Risk managers and organisation should overcome the mental block of digitisation

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Risk management is, to a great extent, about the psychology of managing risk. People have to accept that there is risk to begin with, then understand how to deal with it.

In the process, they develop individual perspectives and approaches to risk which are further supported by organisational systems and processes. Ultimately, they develop a risk culture both for themselves and the organisation they are affiliated with. Digitisation is similar to this in many ways. People accept that there is a need for it, and learn to work with it. For many, however, what may be the most difficult to let go of is the accepted way of doing things which have been practised for as long as they can remember.

One of this is the oft-repeated warning of machines that will take over jobs. This is a blanket statement, and to a certain extent, an irresponsible one since it sows fear and uncertainty in an already disrupted environment. Digitisation is becoming all-pervasive, but that doesn’t mean it can do everything. There is a tendency to confuse digitisation with automation. Automation will take over repetitive, humdrum jobs that dull the mind. Digitisation will support better decision-making and have more implications over the long term. Automation will take over the mundane jobs and allow human resources to be redeployed for more effective planning, strategising and improvement of the organisation.

Although they often tend to be viewed as the “same” thing, digitisation and automation do have distinct differences. It may be more accurate to liken automation to a subset of digitisation; whereas digitisation is the “big picture.” Fundamental to this is that the digitisation of processes can completely change the organisation’s approach to many other things. This will have an organisation-wide impact as well as far-reaching consequences where its interaction with other industry players is concerned. Digitisation actually requires companies to see beyond their own industrial parameters, and consider the wider environment. This “seeing beyond” is what is critical to mindset change.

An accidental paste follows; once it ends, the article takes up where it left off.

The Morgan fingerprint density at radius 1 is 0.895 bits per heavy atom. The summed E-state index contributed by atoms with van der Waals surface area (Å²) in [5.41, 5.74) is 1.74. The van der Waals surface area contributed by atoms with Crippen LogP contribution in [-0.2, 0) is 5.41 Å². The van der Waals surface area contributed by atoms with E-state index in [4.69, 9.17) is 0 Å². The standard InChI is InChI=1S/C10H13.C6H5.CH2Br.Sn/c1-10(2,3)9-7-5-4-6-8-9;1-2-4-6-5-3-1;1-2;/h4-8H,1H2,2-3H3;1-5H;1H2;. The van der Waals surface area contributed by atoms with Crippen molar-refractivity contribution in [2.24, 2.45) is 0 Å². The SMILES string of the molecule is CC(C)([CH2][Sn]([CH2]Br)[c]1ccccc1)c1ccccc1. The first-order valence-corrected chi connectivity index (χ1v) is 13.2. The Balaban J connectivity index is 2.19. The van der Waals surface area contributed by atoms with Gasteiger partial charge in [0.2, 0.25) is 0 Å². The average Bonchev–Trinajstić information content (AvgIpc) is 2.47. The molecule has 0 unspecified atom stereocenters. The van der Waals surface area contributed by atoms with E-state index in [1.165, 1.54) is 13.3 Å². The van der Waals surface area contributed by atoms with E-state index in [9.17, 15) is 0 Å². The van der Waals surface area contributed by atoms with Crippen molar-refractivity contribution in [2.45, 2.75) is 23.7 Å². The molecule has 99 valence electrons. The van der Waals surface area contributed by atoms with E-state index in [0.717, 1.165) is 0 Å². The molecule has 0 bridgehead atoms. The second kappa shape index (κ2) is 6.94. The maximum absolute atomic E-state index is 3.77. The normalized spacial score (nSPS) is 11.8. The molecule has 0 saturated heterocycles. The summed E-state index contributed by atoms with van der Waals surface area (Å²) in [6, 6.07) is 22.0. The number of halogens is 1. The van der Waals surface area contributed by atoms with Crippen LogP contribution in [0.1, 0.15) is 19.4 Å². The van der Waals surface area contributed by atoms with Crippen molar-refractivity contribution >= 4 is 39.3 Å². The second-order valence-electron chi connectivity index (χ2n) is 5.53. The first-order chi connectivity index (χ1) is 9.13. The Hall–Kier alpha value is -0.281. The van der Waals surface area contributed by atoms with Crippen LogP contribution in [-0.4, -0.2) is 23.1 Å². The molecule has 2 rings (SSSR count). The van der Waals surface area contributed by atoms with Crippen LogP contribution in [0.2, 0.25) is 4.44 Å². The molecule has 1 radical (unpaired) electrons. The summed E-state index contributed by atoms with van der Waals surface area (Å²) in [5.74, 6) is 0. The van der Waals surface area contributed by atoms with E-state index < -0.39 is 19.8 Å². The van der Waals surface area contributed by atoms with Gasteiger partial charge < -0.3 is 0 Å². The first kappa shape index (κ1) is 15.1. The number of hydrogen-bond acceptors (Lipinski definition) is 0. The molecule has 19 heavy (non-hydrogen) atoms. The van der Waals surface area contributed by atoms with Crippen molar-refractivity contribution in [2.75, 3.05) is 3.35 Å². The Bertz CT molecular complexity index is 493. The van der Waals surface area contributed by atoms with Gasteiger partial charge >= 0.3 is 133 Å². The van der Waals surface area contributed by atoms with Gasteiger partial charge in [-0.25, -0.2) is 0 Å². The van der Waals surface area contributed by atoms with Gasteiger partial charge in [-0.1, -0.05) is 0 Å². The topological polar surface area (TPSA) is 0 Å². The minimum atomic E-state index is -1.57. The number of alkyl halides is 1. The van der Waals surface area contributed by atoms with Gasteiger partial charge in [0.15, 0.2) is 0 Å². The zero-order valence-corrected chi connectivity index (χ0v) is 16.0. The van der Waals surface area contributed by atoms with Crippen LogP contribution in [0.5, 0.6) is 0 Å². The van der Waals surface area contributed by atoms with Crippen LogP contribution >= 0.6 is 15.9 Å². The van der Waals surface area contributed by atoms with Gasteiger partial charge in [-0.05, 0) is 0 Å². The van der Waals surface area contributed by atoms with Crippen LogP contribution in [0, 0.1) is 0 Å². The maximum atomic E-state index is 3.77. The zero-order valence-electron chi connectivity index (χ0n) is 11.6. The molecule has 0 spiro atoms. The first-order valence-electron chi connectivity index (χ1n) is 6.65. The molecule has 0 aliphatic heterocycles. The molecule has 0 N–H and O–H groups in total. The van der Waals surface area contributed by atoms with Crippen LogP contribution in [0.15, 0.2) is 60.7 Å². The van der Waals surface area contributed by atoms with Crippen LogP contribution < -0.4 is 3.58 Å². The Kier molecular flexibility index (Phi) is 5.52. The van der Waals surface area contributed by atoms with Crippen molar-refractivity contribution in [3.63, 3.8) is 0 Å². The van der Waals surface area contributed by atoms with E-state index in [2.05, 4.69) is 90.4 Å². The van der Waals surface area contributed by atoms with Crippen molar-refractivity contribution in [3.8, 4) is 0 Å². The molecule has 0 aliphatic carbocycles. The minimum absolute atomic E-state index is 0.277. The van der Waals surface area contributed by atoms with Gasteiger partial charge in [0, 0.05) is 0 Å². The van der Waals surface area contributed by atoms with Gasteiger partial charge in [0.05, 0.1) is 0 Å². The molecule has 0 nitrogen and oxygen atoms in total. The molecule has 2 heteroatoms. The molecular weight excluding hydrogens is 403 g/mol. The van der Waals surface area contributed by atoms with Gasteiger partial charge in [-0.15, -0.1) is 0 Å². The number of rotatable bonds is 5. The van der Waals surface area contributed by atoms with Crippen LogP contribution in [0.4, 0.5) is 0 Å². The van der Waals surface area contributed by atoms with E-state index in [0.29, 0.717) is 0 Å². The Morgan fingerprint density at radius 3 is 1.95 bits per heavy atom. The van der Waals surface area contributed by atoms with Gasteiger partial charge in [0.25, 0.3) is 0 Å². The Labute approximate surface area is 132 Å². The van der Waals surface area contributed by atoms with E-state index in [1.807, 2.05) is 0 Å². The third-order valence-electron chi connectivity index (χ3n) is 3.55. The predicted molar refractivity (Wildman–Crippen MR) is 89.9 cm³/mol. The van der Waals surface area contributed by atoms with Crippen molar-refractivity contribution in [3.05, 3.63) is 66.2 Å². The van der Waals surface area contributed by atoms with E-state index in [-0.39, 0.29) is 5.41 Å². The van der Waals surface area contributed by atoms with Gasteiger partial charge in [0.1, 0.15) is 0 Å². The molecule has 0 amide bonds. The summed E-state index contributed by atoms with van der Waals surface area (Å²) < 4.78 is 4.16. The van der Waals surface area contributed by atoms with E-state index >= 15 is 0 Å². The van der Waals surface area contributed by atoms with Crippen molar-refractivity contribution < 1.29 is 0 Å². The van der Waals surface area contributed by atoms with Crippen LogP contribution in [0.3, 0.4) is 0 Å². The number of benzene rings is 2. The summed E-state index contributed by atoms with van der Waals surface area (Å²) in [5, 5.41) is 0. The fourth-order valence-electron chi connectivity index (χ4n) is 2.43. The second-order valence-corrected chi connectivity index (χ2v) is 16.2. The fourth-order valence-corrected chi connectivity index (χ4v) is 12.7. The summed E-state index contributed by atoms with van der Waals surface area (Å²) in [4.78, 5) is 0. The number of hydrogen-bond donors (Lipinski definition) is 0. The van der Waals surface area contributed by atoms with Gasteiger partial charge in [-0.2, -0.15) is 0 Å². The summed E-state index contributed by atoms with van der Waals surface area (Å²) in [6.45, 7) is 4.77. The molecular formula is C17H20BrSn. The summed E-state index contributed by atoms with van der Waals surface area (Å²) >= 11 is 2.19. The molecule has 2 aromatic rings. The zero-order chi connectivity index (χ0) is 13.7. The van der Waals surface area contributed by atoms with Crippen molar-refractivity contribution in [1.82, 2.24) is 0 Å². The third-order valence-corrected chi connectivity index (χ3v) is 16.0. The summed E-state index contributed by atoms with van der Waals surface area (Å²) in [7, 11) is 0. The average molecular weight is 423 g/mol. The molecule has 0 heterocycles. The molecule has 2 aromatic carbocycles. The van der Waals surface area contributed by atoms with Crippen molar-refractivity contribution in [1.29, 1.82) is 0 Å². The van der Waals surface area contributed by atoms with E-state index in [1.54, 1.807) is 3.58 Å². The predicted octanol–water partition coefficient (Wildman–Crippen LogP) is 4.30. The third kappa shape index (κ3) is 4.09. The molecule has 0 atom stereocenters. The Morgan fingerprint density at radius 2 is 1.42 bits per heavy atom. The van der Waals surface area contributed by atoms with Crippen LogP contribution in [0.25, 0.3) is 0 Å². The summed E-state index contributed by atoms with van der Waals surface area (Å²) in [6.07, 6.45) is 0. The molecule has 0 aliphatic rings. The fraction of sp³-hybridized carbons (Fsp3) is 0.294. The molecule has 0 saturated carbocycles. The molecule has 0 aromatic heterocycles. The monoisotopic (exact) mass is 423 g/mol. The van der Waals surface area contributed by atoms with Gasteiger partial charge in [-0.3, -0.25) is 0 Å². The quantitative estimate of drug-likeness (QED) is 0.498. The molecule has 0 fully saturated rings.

Amid the larger scenario and the ongoing challenges thrown up by the pandemic, many organisations may be deliberating whether or not to digitise. Can time, money and human resources be spared, when the end result is unclear? One thing that most analysts can agree on is that there is no “right” time to digitise. What should be considered is the aim of digitising, i.e., if it will increase the robustness of the firm’s decision-making processes and enhance its ability to achieve its objectives – thereby increasing the firm’s competitiveness and sustainability. Current conditions may not be ideal, admittedly, to start the process of organisational transformation from analogue to digitised systems but firms could use this “down time” to their advantage.

They should think about what they need, and psych themselves up for a change in the way they have been used to doing things. Concentrate on the positive aspects of going digital, such as how much easier documentation will become. Also, with more firms moving towards digitisation, the cost of going digital is decreasing. Systems and methods are becoming more efficient, affordable and user-friendly. Organisations which want to make the change but are hesitating because they aren’t quite sure what it entails, should first identify what their businesses need, and build from there. Among the factors to consider are data management, the appropriate infrastructure, and the talent to handle these.

Make no mistake; the right talent is crucial. When digitised systems kick in, the amount of data generated is phenomenal. Businesses will need talent with diverse skillsets to wade through it, analyse and advise how to make the best decisions. The data will also point to emerging or evolving risks that must be considered if the business is to remain sustainable and competitive. Risk managers will have to be ready. For better or for worse, the tsunami of digitisation has already started swamping the globe. Best to go with the flow, rather than risk being left high and dry!

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